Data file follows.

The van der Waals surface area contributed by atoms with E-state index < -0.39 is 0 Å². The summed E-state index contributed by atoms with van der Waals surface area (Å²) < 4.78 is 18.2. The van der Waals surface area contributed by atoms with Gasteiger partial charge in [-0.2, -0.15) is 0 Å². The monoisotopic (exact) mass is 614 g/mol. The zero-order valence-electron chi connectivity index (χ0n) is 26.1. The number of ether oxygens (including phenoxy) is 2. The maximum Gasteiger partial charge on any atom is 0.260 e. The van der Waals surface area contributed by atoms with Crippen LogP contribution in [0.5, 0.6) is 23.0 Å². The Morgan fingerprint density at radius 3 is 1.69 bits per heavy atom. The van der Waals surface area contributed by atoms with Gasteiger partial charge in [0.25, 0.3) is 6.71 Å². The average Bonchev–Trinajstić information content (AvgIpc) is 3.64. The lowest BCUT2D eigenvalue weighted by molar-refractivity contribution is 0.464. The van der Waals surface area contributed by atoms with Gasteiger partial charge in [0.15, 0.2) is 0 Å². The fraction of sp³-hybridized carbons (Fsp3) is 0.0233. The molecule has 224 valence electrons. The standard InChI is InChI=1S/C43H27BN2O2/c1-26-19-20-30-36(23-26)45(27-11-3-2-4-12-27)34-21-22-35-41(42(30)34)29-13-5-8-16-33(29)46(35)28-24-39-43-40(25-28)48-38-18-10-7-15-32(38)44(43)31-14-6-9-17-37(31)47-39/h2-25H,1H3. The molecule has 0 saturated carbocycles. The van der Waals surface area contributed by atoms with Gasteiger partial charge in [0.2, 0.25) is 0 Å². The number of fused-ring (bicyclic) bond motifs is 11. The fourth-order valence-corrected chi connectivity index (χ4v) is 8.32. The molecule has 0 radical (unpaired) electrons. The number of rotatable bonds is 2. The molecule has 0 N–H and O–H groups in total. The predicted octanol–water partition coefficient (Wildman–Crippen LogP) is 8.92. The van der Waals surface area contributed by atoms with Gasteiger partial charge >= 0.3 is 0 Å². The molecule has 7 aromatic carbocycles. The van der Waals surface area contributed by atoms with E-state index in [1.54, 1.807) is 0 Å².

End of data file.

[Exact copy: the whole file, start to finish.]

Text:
The van der Waals surface area contributed by atoms with E-state index < -0.39 is 0 Å². The summed E-state index contributed by atoms with van der Waals surface area (Å²) < 4.78 is 18.2. The van der Waals surface area contributed by atoms with Gasteiger partial charge in [-0.2, -0.15) is 0 Å². The monoisotopic (exact) mass is 614 g/mol. The zero-order valence-electron chi connectivity index (χ0n) is 26.1. The number of ether oxygens (including phenoxy) is 2. The maximum Gasteiger partial charge on any atom is 0.260 e. The van der Waals surface area contributed by atoms with Crippen LogP contribution in [0.5, 0.6) is 23.0 Å². The Morgan fingerprint density at radius 3 is 1.69 bits per heavy atom. The van der Waals surface area contributed by atoms with Gasteiger partial charge in [0.25, 0.3) is 6.71 Å². The average Bonchev–Trinajstić information content (AvgIpc) is 3.64. The lowest BCUT2D eigenvalue weighted by molar-refractivity contribution is 0.464. The van der Waals surface area contributed by atoms with Gasteiger partial charge in [0.15, 0.2) is 0 Å². The fraction of sp³-hybridized carbons (Fsp3) is 0.0233. The molecule has 224 valence electrons. The standard InChI is InChI=1S/C43H27BN2O2/c1-26-19-20-30-36(23-26)45(27-11-3-2-4-12-27)34-21-22-35-41(42(30)34)29-13-5-8-16-33(29)46(35)28-24-39-43-40(25-28)48-38-18-10-7-15-32(38)44(43)31-14-6-9-17-37(31)47-39/h2-25H,1H3. The molecule has 0 saturated carbocycles. The van der Waals surface area contributed by atoms with Gasteiger partial charge in [0.2, 0.25) is 0 Å². The number of fused-ring (bicyclic) bond motifs is 11. The fourth-order valence-corrected chi connectivity index (χ4v) is 8.32. The molecule has 0 radical (unpaired) electrons. The number of rotatable bonds is 2. The molecule has 0 N–H and O–H groups in total. The predicted octanol–water partition coefficient (Wildman–Crippen LogP) is 8.92. The van der Waals surface area contributed by atoms with Gasteiger partial charge >= 0.3 is 0 Å². The molecule has 7 aromatic carbocycles. The van der Waals surface area contributed by atoms with E-state index in [1.54, 1.807) is 0 Å².